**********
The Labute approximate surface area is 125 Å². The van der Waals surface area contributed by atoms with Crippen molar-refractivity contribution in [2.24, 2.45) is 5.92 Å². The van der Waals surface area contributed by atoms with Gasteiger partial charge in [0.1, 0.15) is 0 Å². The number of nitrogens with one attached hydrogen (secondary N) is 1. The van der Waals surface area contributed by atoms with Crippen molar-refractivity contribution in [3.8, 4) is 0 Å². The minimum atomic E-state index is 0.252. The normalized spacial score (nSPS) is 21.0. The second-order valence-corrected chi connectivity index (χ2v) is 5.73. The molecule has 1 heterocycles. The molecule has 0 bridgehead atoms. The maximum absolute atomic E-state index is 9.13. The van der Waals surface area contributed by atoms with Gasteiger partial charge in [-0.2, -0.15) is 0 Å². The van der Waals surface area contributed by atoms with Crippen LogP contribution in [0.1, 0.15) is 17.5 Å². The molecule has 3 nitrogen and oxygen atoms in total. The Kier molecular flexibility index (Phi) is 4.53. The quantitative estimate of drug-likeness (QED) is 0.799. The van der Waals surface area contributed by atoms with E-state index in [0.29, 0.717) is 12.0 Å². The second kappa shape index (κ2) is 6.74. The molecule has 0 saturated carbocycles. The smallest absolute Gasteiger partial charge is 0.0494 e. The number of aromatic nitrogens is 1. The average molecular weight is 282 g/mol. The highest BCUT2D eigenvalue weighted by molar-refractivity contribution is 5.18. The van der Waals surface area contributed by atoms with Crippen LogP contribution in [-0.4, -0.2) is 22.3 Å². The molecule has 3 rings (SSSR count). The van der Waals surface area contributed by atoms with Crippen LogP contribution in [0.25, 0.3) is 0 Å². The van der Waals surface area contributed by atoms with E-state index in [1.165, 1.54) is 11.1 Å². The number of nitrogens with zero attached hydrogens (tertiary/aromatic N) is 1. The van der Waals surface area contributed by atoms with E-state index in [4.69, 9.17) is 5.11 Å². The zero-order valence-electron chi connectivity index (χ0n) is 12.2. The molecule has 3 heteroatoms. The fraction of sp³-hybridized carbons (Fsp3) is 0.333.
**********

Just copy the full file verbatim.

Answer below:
The Labute approximate surface area is 125 Å². The van der Waals surface area contributed by atoms with Crippen molar-refractivity contribution in [2.24, 2.45) is 5.92 Å². The van der Waals surface area contributed by atoms with Gasteiger partial charge in [0.1, 0.15) is 0 Å². The number of nitrogens with one attached hydrogen (secondary N) is 1. The van der Waals surface area contributed by atoms with Crippen molar-refractivity contribution in [3.8, 4) is 0 Å². The minimum atomic E-state index is 0.252. The normalized spacial score (nSPS) is 21.0. The second-order valence-corrected chi connectivity index (χ2v) is 5.73. The molecule has 1 heterocycles. The molecule has 0 bridgehead atoms. The maximum absolute atomic E-state index is 9.13. The van der Waals surface area contributed by atoms with Gasteiger partial charge in [-0.2, -0.15) is 0 Å². The van der Waals surface area contributed by atoms with Crippen LogP contribution in [0.1, 0.15) is 17.5 Å². The molecule has 3 nitrogen and oxygen atoms in total. The Kier molecular flexibility index (Phi) is 4.53. The quantitative estimate of drug-likeness (QED) is 0.799. The van der Waals surface area contributed by atoms with E-state index in [0.29, 0.717) is 12.0 Å². The second kappa shape index (κ2) is 6.74. The molecule has 0 saturated carbocycles. The smallest absolute Gasteiger partial charge is 0.0494 e. The number of aromatic nitrogens is 1. The average molecular weight is 282 g/mol. The highest BCUT2D eigenvalue weighted by molar-refractivity contribution is 5.18. The van der Waals surface area contributed by atoms with Crippen LogP contribution in [-0.4, -0.2) is 22.3 Å². The molecule has 3 rings (SSSR count). The van der Waals surface area contributed by atoms with Crippen LogP contribution in [0.25, 0.3) is 0 Å². The van der Waals surface area contributed by atoms with E-state index in [1.165, 1.54) is 11.1 Å². The number of nitrogens with zero attached hydrogens (tertiary/aromatic N) is 1. The van der Waals surface area contributed by atoms with E-state index in [4.69, 9.17) is 5.11 Å². The zero-order valence-electron chi connectivity index (χ0n) is 12.2. The molecule has 3 heteroatoms. The fraction of sp³-hybridized carbons (Fsp3) is 0.333.